Before arriving in Japan we knew that–obviously–American holidays would not be recognized by the kids’ international school calendar. Somehow none of us really made the next leap to realize that this means that the kids actually go to school on Thanksgiving. Because here it’s just, you know, Thursday.
Most Americans in Japan work for Japanese companies, which means that American Thanksgiving is a regular work day for them. As a result most Americans enjoy their Thanksgiving dinners on either Friday or Saturday. We may do the same ourselves in future years, but since it’s our first Thanksgiving here we decided to celebrate on Thursday itself. Mark had the day off since his job follows U.S. holidays, and two adults at home and no kids underfoot meant plenty of time to get our feast ready.
Thanks to the commissary, grocery shopping for our dinner involved simply driving to base and picking up what we needed there. For Americans without such perks, the gathering of Thanksgiving groceries requires a little more research, networking, and overpaying at expat-gouging specialty stores. Also the hoarding of cans of pumpkin pie filling.
We celebrated our meal with our friends and neighbors, The Hobbs family. Ashley, Derek, and their three children live one house over from us, and their kids and ours became fast friends as soon as we moved in. So celebrating Thanksgiving together was an obvious choice. Also Ashley and Derek have a standard U.S.-sized oven in their home–one that actually fits my roasting pan!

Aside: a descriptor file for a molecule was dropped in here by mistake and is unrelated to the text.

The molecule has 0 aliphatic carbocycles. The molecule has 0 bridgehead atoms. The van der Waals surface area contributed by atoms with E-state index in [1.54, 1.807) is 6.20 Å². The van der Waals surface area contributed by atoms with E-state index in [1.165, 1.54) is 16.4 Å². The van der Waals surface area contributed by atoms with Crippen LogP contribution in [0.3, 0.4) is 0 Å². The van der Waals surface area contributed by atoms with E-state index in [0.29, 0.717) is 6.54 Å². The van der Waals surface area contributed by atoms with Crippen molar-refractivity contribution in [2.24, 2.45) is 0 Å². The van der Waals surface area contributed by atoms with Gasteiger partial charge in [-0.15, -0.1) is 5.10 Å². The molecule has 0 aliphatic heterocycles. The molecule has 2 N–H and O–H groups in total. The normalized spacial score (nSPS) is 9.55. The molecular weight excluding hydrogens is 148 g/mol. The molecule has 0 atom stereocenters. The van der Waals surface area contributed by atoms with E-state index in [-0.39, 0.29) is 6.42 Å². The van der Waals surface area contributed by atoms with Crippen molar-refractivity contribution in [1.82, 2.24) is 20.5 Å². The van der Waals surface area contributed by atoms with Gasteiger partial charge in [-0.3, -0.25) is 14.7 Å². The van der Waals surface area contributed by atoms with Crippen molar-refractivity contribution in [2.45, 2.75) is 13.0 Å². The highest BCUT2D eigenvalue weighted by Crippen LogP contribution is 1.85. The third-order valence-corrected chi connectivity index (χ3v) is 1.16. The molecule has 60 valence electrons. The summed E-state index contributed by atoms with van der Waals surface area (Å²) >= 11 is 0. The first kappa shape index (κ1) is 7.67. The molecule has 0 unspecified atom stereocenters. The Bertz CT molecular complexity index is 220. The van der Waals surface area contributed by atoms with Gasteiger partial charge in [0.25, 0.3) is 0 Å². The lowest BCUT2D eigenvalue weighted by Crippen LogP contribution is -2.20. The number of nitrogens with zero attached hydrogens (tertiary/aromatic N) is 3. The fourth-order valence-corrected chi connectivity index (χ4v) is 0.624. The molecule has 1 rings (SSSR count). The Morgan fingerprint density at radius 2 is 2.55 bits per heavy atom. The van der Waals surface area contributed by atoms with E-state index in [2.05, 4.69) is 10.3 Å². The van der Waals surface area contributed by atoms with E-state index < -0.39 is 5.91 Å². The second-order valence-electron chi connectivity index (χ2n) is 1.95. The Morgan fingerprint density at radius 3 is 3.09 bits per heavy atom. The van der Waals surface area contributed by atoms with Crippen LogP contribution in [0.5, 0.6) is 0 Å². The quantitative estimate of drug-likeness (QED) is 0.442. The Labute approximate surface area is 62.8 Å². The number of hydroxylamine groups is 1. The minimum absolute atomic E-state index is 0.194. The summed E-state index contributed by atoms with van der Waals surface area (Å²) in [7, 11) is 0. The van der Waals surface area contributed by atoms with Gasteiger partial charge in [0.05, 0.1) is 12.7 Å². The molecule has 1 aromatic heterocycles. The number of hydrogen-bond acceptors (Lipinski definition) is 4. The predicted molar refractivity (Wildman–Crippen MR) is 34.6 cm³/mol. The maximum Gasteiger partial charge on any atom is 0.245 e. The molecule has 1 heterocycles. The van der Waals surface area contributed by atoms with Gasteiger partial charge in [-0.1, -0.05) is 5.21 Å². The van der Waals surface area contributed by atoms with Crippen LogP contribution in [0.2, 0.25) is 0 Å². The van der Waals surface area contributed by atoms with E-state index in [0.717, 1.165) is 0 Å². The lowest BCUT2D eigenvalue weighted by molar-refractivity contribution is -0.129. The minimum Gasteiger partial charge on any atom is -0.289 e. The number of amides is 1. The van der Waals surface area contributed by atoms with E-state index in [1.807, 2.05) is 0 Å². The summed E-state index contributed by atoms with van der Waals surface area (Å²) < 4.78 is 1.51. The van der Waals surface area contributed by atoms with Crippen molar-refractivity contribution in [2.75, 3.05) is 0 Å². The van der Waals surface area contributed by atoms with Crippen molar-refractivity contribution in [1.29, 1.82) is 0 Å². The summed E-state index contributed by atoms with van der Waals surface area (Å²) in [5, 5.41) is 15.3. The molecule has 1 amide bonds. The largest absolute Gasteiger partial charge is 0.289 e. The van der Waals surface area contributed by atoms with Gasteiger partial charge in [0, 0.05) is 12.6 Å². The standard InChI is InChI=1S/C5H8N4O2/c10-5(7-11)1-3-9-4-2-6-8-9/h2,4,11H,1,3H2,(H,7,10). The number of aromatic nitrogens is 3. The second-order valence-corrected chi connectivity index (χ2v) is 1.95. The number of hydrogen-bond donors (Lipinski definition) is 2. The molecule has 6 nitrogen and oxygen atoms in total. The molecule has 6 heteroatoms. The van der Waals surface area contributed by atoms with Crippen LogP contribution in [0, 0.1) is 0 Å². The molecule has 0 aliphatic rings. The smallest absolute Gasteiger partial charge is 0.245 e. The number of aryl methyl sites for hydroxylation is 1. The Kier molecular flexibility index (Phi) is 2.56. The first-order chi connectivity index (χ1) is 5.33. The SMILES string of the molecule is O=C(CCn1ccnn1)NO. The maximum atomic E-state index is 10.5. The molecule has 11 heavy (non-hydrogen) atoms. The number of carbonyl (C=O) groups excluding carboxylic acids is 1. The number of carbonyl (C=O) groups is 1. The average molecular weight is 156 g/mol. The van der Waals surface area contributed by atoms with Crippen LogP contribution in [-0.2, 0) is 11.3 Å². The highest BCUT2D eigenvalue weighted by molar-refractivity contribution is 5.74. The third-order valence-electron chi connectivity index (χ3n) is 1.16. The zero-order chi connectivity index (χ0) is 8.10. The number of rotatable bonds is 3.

So I conquered the turkey, stuffing, gravy, cranberry sauce, succotash, apple pie and pumpkin pie; Ashley prepared green beans, corn, rolls, mashed potatoes, brownies, Rice Krispie treats, and banana bread. I roasted the turkey in their oven, then brought it back to our house to finish up the gravy and the last few items. Then we ate. And ate. And even posed for a picture!
Happy Thanksgiving from our families to yours!